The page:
With an eye on reducing the dangerous problem of illegal passing of school buses, five districts in North Carolina are testing cameras to catch violators in the act.
The pilot program is using a surveillance system that positions three cameras on the outside of the bus. The goal is to cut down on the more than 2,000 illegal passing incidents that school buses in the state experience daily.
When a vehicle passes a bus that has its stop arm activated, the system captures images of the vehicle, its license plate and the driver.
North Carolina state director Derek Graham told SSI’s sister publication School Bus Fleet that the endeavor is being funded by the Governor’s Highway Safety Program and was prompted by legislation passed in 2009 to allow camera and video evidence to be used to prosecute stop-arm violations — and to stiffen penalties for the violations.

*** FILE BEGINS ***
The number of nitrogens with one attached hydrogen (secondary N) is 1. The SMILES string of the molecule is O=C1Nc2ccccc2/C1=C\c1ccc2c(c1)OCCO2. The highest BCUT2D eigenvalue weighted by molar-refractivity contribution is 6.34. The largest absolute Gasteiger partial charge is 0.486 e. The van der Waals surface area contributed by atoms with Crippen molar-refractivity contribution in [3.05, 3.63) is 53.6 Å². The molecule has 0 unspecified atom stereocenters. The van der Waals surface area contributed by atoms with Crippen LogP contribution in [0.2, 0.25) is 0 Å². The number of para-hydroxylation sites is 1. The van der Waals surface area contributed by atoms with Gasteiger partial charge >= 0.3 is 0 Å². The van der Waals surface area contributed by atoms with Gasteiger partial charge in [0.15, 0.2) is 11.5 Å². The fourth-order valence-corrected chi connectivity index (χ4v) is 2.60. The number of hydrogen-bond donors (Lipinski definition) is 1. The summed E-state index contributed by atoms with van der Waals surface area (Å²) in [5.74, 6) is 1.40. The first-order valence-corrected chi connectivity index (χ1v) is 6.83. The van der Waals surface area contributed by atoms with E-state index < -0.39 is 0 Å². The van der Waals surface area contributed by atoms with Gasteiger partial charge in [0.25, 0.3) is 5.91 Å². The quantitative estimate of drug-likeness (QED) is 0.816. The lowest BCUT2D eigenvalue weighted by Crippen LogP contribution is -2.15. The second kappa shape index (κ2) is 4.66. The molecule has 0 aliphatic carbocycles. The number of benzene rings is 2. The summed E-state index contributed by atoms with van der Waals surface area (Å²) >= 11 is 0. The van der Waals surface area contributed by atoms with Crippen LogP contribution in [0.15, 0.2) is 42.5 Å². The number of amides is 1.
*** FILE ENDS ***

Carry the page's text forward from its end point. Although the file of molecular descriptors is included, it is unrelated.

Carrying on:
The state contracted with Fortress Mobile in Charlotte to provide the surveillance systems for seven school buses in the Carteret, Wake, Iredell, Rowan and Stokes districts.
At the Carteret County Public School System, the cameras have been installed on one bus that will rotate among various routes in the county.
Carteret Transportation Director Lloyd Willis told The Daily News that while the cameras’ images can be used in court, the ultimate goal is to prevent the illegal passing.
“We hope the program will increase the safety of school bus transportation by increasing awareness,” Graham added. “This is a preventative measure, and we hope to see positive results.”